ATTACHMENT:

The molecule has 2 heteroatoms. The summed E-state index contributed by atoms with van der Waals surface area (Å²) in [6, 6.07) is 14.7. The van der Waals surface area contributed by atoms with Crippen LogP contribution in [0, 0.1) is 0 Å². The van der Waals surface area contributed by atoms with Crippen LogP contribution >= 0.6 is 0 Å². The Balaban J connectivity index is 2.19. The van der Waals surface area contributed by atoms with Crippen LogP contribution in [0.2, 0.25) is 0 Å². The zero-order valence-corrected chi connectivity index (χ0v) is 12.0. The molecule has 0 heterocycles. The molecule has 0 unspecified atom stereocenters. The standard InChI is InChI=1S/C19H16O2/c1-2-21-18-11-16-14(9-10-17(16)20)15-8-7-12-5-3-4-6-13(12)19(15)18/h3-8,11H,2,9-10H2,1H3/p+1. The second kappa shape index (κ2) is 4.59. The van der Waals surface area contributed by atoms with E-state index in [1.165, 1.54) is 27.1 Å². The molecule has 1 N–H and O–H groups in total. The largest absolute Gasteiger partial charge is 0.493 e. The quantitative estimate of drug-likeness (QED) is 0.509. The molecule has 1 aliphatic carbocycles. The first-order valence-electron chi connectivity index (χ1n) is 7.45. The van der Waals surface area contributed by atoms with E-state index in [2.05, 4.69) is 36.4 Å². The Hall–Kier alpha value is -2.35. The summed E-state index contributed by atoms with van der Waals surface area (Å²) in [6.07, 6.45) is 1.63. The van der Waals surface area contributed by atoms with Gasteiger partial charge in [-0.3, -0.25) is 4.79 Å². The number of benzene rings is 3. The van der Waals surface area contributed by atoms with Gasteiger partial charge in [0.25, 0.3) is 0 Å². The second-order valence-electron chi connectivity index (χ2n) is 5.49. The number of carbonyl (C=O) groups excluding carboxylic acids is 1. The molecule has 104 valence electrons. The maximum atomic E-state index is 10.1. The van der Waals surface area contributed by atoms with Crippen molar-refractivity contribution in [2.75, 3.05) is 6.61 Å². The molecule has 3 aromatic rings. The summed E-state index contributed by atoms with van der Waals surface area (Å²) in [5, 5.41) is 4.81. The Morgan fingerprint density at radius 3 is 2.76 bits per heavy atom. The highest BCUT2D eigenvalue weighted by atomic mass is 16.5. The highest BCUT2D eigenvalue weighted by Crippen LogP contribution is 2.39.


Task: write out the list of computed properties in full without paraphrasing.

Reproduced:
The molecule has 2 heteroatoms. The summed E-state index contributed by atoms with van der Waals surface area (Å²) in [6, 6.07) is 14.7. The van der Waals surface area contributed by atoms with Crippen LogP contribution in [0, 0.1) is 0 Å². The van der Waals surface area contributed by atoms with Crippen LogP contribution >= 0.6 is 0 Å². The Balaban J connectivity index is 2.19. The van der Waals surface area contributed by atoms with Crippen LogP contribution in [0.2, 0.25) is 0 Å². The zero-order valence-corrected chi connectivity index (χ0v) is 12.0. The molecule has 0 heterocycles. The molecule has 0 unspecified atom stereocenters. The standard InChI is InChI=1S/C19H16O2/c1-2-21-18-11-16-14(9-10-17(16)20)15-8-7-12-5-3-4-6-13(12)19(15)18/h3-8,11H,2,9-10H2,1H3/p+1. The second kappa shape index (κ2) is 4.59. The van der Waals surface area contributed by atoms with E-state index in [1.165, 1.54) is 27.1 Å². The molecule has 1 N–H and O–H groups in total. The largest absolute Gasteiger partial charge is 0.493 e. The quantitative estimate of drug-likeness (QED) is 0.509. The molecule has 1 aliphatic carbocycles. The first-order valence-electron chi connectivity index (χ1n) is 7.45. The van der Waals surface area contributed by atoms with E-state index in [2.05, 4.69) is 36.4 Å². The Hall–Kier alpha value is -2.35. The summed E-state index contributed by atoms with van der Waals surface area (Å²) in [6.07, 6.45) is 1.63. The van der Waals surface area contributed by atoms with Gasteiger partial charge in [-0.3, -0.25) is 4.79 Å². The number of benzene rings is 3. The van der Waals surface area contributed by atoms with Gasteiger partial charge in [0.25, 0.3) is 0 Å². The second-order valence-electron chi connectivity index (χ2n) is 5.49. The number of carbonyl (C=O) groups excluding carboxylic acids is 1. The molecule has 104 valence electrons. The maximum atomic E-state index is 10.1. The van der Waals surface area contributed by atoms with Crippen molar-refractivity contribution in [2.75, 3.05) is 6.61 Å². The molecule has 3 aromatic rings. The summed E-state index contributed by atoms with van der Waals surface area (Å²) in [5, 5.41) is 4.81. The Morgan fingerprint density at radius 3 is 2.76 bits per heavy atom. The highest BCUT2D eigenvalue weighted by atomic mass is 16.5. The highest BCUT2D eigenvalue weighted by Crippen LogP contribution is 2.39.